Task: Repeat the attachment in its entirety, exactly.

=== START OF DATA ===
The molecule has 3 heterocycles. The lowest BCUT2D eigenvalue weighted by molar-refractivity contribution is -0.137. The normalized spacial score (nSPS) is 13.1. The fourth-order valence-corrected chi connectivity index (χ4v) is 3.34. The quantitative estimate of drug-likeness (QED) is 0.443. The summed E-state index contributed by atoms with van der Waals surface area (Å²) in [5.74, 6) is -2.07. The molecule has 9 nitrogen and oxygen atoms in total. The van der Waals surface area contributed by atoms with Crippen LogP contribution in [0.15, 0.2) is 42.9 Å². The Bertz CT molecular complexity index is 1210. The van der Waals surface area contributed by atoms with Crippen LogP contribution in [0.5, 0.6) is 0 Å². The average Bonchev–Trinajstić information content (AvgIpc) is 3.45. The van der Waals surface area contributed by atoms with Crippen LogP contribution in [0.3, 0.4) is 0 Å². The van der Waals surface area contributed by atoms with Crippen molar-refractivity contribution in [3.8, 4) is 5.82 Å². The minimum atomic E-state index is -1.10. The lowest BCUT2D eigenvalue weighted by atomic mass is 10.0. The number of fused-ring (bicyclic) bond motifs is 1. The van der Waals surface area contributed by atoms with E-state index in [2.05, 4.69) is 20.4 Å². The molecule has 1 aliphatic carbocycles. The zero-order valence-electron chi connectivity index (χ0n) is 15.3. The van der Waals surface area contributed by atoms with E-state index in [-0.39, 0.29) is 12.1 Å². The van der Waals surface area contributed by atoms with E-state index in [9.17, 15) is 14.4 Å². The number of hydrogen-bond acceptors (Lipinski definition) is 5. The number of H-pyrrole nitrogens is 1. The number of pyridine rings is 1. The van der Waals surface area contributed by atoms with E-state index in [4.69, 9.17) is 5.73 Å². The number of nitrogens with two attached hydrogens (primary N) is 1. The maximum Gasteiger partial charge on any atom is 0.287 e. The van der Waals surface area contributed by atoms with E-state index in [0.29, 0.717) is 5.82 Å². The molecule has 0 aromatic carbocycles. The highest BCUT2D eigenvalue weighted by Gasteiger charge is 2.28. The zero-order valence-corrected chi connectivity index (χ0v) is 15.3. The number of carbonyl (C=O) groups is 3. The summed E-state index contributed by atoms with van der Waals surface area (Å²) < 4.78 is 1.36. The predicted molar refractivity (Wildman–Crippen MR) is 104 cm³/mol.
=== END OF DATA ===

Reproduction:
The molecule has 3 heterocycles. The lowest BCUT2D eigenvalue weighted by molar-refractivity contribution is -0.137. The normalized spacial score (nSPS) is 13.1. The fourth-order valence-corrected chi connectivity index (χ4v) is 3.34. The quantitative estimate of drug-likeness (QED) is 0.443. The summed E-state index contributed by atoms with van der Waals surface area (Å²) in [5.74, 6) is -2.07. The molecule has 9 nitrogen and oxygen atoms in total. The van der Waals surface area contributed by atoms with Crippen LogP contribution in [0.15, 0.2) is 42.9 Å². The Bertz CT molecular complexity index is 1210. The van der Waals surface area contributed by atoms with Crippen LogP contribution in [0.5, 0.6) is 0 Å². The average Bonchev–Trinajstić information content (AvgIpc) is 3.45. The van der Waals surface area contributed by atoms with Crippen LogP contribution in [0.3, 0.4) is 0 Å². The van der Waals surface area contributed by atoms with Crippen molar-refractivity contribution in [3.8, 4) is 5.82 Å². The minimum atomic E-state index is -1.10. The lowest BCUT2D eigenvalue weighted by atomic mass is 10.0. The number of fused-ring (bicyclic) bond motifs is 1. The van der Waals surface area contributed by atoms with E-state index in [2.05, 4.69) is 20.4 Å². The molecule has 1 aliphatic carbocycles. The zero-order valence-electron chi connectivity index (χ0n) is 15.3. The van der Waals surface area contributed by atoms with E-state index in [-0.39, 0.29) is 12.1 Å². The van der Waals surface area contributed by atoms with E-state index in [9.17, 15) is 14.4 Å². The number of hydrogen-bond acceptors (Lipinski definition) is 5. The number of H-pyrrole nitrogens is 1. The number of pyridine rings is 1. The van der Waals surface area contributed by atoms with E-state index in [4.69, 9.17) is 5.73 Å². The number of nitrogens with two attached hydrogens (primary N) is 1. The maximum Gasteiger partial charge on any atom is 0.287 e. The van der Waals surface area contributed by atoms with E-state index in [0.29, 0.717) is 5.82 Å². The molecule has 0 aromatic carbocycles. The highest BCUT2D eigenvalue weighted by Gasteiger charge is 2.28. The zero-order valence-corrected chi connectivity index (χ0v) is 15.3. The number of carbonyl (C=O) groups is 3. The summed E-state index contributed by atoms with van der Waals surface area (Å²) < 4.78 is 1.36. The predicted molar refractivity (Wildman–Crippen MR) is 104 cm³/mol.